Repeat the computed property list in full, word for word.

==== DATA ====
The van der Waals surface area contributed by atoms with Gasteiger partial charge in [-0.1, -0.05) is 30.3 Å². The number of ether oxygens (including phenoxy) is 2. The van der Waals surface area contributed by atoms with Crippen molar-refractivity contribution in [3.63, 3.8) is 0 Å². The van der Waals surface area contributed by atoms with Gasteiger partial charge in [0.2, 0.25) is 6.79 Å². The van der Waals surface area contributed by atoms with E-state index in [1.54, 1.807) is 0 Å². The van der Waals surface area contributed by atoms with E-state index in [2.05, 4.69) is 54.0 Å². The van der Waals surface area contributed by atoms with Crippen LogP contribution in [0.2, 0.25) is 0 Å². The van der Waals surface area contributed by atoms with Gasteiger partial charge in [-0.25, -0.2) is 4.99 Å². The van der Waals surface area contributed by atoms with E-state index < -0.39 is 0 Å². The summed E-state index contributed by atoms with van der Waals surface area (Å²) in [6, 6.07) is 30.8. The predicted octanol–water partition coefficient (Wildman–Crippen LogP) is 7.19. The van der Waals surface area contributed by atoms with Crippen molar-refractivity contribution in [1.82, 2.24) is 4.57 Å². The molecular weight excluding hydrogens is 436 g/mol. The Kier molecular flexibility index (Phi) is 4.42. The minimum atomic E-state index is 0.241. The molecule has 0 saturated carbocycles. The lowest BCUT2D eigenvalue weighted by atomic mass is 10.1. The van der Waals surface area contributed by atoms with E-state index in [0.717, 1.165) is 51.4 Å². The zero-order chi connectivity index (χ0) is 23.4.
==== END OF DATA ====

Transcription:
The van der Waals surface area contributed by atoms with Gasteiger partial charge in [-0.1, -0.05) is 30.3 Å². The number of ether oxygens (including phenoxy) is 2. The van der Waals surface area contributed by atoms with Crippen molar-refractivity contribution in [3.63, 3.8) is 0 Å². The van der Waals surface area contributed by atoms with Gasteiger partial charge in [0.2, 0.25) is 6.79 Å². The van der Waals surface area contributed by atoms with E-state index in [1.54, 1.807) is 0 Å². The van der Waals surface area contributed by atoms with E-state index in [2.05, 4.69) is 54.0 Å². The van der Waals surface area contributed by atoms with Crippen LogP contribution in [0.2, 0.25) is 0 Å². The van der Waals surface area contributed by atoms with Gasteiger partial charge in [-0.25, -0.2) is 4.99 Å². The van der Waals surface area contributed by atoms with E-state index < -0.39 is 0 Å². The summed E-state index contributed by atoms with van der Waals surface area (Å²) in [6, 6.07) is 30.8. The predicted octanol–water partition coefficient (Wildman–Crippen LogP) is 7.19. The van der Waals surface area contributed by atoms with Crippen molar-refractivity contribution in [1.82, 2.24) is 4.57 Å². The molecular weight excluding hydrogens is 436 g/mol. The Kier molecular flexibility index (Phi) is 4.42. The minimum atomic E-state index is 0.241. The molecule has 0 saturated carbocycles. The lowest BCUT2D eigenvalue weighted by atomic mass is 10.1. The van der Waals surface area contributed by atoms with E-state index in [0.717, 1.165) is 51.4 Å². The zero-order chi connectivity index (χ0) is 23.4.